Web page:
When a River Runs Wild
The Ecotopia 2121 project predicts the future of 100 super-ecofriendly cities across the globe -- as though they have survived climate change and gone on to flourish anew. Today, we highlight the future of Resistencia.
Resistencia, in the northern Argentina, sits on land once inhabited by the native Guaykuru indians. Their centuries long resistance to European settlement is honored in the city’s name which was eventually founded in the late 19th Century by Italian immigrants. Resistencia nowadays is classified as ‘sub-tropical’ but by 2121 with global warming, it has become decidedly ‘tropical’.
Resistencia has chronic water problems -- sometimes there’s not enough, sometimes there’s too much -- and always it is contaminated. Activists blame this on a litany of 'isms': for example: 'industrialism'; whereby industry runs rife, 'cronyism'; whereby polluters are left to pollute by their friends in government, and 'capitalism' whereby Nature is valued only as a resource for commercial exploitation.
Another rampant 'ism' is 'anthropocentrism': the belief that humans are the center of the universe and other creatures, like those living in the Argentine wilderness, don’t matter so much.
In Resistencia 2121, though, another ism is highlighted: namely sexism. Women in Resistencia are stuck with less financial resources than men, less education than men, and less political influence than men. Every day, they also bemoan the dirty water gushing from their taps and every day they protest against the diversion of the Rio Negro's riverwater away from their garden crops and into the city’s messy men-run factories. For decades, the women of Resistencia have campaigned to have clean water piped to every home and garden of the city but every time they’ve been thwarted by chauvinism, by corruption, and by the threat of violence.
Now, in April 2121, after months of drought, when water flows only to the homes of the rich, they finally mobilize. Luckily, they have a band of water science students in their midst and the deft skill of these so-called 'watermaidens' -- swashbuckling amongst the city’s infrastructure -- is used to bring city leaders to their knees.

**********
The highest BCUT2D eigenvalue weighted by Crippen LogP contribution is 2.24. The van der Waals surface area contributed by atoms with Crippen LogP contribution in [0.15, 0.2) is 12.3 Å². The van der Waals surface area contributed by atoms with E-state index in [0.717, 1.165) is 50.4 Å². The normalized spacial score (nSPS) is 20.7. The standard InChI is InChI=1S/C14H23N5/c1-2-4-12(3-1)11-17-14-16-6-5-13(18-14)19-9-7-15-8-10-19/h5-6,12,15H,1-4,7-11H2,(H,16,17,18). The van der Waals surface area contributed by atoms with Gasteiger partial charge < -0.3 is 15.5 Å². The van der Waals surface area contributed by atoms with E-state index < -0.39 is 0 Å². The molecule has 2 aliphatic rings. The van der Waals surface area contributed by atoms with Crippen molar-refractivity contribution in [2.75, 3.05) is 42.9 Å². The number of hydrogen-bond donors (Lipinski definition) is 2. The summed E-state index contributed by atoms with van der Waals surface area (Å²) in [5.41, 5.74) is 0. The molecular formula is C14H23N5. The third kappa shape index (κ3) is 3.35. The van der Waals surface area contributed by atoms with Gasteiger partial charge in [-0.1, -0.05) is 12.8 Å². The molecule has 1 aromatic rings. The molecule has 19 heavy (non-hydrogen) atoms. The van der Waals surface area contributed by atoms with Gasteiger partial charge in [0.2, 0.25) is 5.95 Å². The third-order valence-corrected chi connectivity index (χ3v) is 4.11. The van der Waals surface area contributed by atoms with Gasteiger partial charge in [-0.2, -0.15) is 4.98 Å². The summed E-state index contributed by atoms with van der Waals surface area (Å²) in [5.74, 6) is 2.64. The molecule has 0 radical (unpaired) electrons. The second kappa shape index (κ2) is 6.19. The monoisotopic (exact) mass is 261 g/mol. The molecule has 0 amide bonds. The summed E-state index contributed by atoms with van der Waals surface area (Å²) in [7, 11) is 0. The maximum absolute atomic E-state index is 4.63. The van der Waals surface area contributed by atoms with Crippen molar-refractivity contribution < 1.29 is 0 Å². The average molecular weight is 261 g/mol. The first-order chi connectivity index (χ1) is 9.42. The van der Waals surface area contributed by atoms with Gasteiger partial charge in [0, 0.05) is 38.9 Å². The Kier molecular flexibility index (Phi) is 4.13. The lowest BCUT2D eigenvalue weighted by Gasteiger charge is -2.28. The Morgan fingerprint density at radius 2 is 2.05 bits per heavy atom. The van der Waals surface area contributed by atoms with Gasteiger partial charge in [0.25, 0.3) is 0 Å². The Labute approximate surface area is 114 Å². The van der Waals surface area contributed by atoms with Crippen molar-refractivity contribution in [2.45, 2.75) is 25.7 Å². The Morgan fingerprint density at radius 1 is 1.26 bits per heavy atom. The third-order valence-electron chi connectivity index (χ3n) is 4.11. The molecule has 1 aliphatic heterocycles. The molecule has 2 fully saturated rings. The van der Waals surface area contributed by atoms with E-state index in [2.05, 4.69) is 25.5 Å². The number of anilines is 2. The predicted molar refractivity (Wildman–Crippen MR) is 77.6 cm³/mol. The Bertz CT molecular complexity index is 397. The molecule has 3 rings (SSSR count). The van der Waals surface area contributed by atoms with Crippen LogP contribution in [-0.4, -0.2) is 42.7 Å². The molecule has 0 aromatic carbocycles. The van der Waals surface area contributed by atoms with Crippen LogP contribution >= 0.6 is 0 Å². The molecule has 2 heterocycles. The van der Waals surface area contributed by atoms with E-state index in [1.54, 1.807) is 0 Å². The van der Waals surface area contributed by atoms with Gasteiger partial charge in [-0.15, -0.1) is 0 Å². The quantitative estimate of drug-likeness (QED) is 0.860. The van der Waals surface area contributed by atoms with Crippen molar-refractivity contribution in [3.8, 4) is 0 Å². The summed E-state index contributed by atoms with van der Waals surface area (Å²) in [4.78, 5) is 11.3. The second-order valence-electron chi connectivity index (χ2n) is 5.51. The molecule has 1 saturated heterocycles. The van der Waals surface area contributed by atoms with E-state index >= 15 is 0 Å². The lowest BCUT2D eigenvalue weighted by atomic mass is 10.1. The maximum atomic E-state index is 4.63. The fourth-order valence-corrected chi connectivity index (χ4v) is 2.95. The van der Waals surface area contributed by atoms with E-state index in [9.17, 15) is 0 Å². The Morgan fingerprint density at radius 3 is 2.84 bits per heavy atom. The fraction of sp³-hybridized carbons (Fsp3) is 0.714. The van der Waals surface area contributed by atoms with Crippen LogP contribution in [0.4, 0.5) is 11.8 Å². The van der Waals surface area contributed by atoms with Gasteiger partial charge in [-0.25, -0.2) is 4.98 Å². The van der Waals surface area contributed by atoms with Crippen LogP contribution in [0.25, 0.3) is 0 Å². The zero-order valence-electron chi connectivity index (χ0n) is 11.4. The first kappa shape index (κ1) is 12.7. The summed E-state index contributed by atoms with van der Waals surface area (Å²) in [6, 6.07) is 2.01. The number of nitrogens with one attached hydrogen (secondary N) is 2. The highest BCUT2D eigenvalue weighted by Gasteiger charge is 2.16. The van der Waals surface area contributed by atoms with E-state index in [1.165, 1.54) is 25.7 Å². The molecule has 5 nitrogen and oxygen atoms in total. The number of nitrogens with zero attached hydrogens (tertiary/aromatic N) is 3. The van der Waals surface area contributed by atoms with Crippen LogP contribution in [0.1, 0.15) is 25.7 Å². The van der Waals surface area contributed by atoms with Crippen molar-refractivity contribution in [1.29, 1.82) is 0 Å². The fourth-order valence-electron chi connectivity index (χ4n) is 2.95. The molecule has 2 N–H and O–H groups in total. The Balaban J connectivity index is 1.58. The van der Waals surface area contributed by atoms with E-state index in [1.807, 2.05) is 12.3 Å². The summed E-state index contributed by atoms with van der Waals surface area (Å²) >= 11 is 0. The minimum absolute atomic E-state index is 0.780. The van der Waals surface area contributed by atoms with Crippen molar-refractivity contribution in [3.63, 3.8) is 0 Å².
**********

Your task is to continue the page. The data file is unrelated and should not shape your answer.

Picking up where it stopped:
The watermaidens divert water supplies away from the rich suburbs and into the houses of the poor. At first, the city leaders call in a militia to deal with the situation and a band of gun-wielding men gather on one bank of the Rio Negro determined to storm the occupied water center on the other bank.
The autumn air is hot; as is usual. The autumn water is warm and slow-flowing—but this is not usual.
The men stride into the river forthrightly but halfway across they are attacked by fish biting at their legs and ripping at any exposed flesh.
The men have no idea at first what is happening, these waters are usually too cold for Piranha, but now, with indignant screams of agony echoing across the banks, the surprise attack forces the men to retreat. It seems climate change has brought the hungry fish beyond their normal range and into Argentine waterways.
Listening to the cheers of the watermaidens on the other side of the river, the city leaders are also forced into negotiation.
For the complete story of Bristol 2121, see the Ecotopia 2121 project book.